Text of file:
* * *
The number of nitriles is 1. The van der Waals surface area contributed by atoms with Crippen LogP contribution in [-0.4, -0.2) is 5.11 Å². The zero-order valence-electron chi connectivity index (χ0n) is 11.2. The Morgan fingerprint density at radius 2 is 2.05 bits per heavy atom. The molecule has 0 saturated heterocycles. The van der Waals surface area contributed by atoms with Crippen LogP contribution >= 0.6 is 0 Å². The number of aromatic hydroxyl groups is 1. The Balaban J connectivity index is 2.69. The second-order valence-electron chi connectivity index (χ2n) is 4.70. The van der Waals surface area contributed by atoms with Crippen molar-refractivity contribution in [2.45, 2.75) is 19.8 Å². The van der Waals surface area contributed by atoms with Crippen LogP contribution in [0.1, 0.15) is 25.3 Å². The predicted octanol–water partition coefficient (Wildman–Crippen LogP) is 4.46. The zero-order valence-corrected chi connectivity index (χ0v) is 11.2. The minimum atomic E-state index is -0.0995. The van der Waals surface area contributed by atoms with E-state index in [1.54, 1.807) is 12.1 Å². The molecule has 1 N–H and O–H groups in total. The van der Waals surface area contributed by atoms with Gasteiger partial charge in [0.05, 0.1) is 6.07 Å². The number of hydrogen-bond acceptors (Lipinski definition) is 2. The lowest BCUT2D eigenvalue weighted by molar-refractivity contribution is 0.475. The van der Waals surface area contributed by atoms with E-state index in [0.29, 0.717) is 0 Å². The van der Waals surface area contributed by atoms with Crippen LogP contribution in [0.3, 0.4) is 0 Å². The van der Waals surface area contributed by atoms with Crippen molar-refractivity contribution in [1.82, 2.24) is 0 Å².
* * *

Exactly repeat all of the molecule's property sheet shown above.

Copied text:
The number of nitriles is 1. The van der Waals surface area contributed by atoms with Crippen LogP contribution in [-0.4, -0.2) is 5.11 Å². The zero-order valence-electron chi connectivity index (χ0n) is 11.2. The Morgan fingerprint density at radius 2 is 2.05 bits per heavy atom. The molecule has 0 saturated heterocycles. The van der Waals surface area contributed by atoms with Crippen LogP contribution >= 0.6 is 0 Å². The number of aromatic hydroxyl groups is 1. The Balaban J connectivity index is 2.69. The second-order valence-electron chi connectivity index (χ2n) is 4.70. The van der Waals surface area contributed by atoms with Crippen molar-refractivity contribution in [2.45, 2.75) is 19.8 Å². The van der Waals surface area contributed by atoms with Crippen LogP contribution in [0.1, 0.15) is 25.3 Å². The predicted octanol–water partition coefficient (Wildman–Crippen LogP) is 4.46. The zero-order valence-corrected chi connectivity index (χ0v) is 11.2. The minimum atomic E-state index is -0.0995. The van der Waals surface area contributed by atoms with E-state index in [1.54, 1.807) is 12.1 Å². The molecule has 1 N–H and O–H groups in total. The van der Waals surface area contributed by atoms with Gasteiger partial charge in [0.05, 0.1) is 6.07 Å². The number of hydrogen-bond acceptors (Lipinski definition) is 2. The lowest BCUT2D eigenvalue weighted by molar-refractivity contribution is 0.475. The van der Waals surface area contributed by atoms with E-state index in [0.29, 0.717) is 0 Å². The van der Waals surface area contributed by atoms with Crippen LogP contribution in [0.3, 0.4) is 0 Å². The van der Waals surface area contributed by atoms with Crippen molar-refractivity contribution in [1.82, 2.24) is 0 Å².